Social media site Pinterest was recently caught in one of the ongoing quandaries of social media – the ownership of content.
The subject is tricky; social media sites rely on a vibrant community of users posting news and interesting things for their online friends.
Unfortunately many of things social media users post are someone else’s property, so almost every service has a boilerplate legal indemnity term like Pinterest’s.
You agree to defend, indemnify, and hold Cold Brew Labs, its officers, directors, employees and agents, harmless from and against any claims, liabilities, damages, losses, and expenses, including, without limitation, reasonable legal and accounting fees, arising out of or in any way connected with (i) your access to or use of the Site, Application, Services or Site Content, (ii) your Member Content, or (iii) your violation of these Terms.
Facebook have similar terms (clause 15.1) as do LinkedIn (clause 2.E) and Tumblr (clause 15). Interestingly, Google’s master terms of service only holds businesses liable for the company’s legal costs, not individuals.
Boilerplate terms like these are necessary to provide at least an illusion of legal protections for investors – those venture capital investors, greater fool buyers or punters jumping into the latest hot technology stock offering need a fig leaf that covers the real risk of being sued for copyright infringement by one of their users.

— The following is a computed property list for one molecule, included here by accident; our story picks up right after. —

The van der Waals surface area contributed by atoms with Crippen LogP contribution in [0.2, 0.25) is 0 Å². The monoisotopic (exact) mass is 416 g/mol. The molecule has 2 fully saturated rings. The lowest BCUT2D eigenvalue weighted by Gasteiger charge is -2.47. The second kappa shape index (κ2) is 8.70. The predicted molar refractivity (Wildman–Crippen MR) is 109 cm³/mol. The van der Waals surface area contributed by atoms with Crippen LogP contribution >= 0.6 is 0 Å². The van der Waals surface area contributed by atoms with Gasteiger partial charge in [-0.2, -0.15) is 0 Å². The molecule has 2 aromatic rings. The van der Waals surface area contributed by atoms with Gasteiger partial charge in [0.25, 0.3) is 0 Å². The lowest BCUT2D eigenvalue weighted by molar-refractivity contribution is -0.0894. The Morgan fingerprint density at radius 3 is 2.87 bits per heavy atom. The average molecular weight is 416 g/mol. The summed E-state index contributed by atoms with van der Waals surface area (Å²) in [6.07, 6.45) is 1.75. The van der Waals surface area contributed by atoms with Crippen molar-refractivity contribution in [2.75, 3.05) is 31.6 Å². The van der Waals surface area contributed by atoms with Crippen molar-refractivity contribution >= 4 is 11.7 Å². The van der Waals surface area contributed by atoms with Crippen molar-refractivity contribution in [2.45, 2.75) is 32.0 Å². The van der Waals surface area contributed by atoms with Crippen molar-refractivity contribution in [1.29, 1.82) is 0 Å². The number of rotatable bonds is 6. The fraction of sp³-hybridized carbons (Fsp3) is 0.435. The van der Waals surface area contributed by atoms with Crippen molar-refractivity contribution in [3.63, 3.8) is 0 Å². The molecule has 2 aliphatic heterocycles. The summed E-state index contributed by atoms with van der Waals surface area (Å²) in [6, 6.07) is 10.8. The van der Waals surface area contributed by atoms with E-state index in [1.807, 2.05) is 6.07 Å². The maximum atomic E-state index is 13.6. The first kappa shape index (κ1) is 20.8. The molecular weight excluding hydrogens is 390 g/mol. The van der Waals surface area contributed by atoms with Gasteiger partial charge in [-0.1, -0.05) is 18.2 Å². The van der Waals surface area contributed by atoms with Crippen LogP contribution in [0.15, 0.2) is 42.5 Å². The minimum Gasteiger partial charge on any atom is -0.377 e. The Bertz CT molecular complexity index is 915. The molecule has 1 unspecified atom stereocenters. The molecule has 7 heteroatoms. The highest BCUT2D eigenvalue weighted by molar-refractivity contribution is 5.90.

The risk in these terms shouldn’t be understated; by agreeing to them a user assumes the liability of any costs the service incurs from the user’s posts. Those costs don’t have to be a successful lawsuit against the service, it could be something as minor as responding to a lawyer’s nastygram or DMCA takedown notice.
Of course, none of the major social media platforms have any intention of using these indemnity terms; they know that the first time they go after a user all trust in the service will evaporate and their business collapse.
Somewhere among the thousands of social media services though there is going to be one that will pull this stunt. Strapped for cash and slapped with an outrageous claim for copyright damages, the company’s board will settle then send out their own demands to the users responsible.
Those “responsible” users – probably white, middle class folk sitting in somewhere in the US Midwest, South East England or North Island of New Zealand – will be baffled by the legal demand that requires them to file a defense somewhere obscure in California or Texas and will go to their lawyer friends.
When the lawyers tell them what it means their next step will be to their local news outlet.
The moment the story of a middle class person facing losing all their assets hits the wires is the moment the entire social media business model starts to wobble.
In many ways what the social media sites are trying to do is offset risk.
Risk though is like toothpaste. Squeeze the tube in one place and the pressure moves elsewhere.
By laying off a real risk by using legal terms the social media sites create new, even bigger risks elsewhere in their business.
The dumb thing is these terms really don’t protect the services anyway – it’s unlikely the typical social media user will have anything like the assets to cover the costs of a major copyright action by a rich, determined plaintiff.
It’s going to be interesting to see how many services still have these indemnity clauses in 12 months.
For the industry’s sake, the big players will need to have ditched these terms before that first dumb attempt to claim damages from users hits the wires.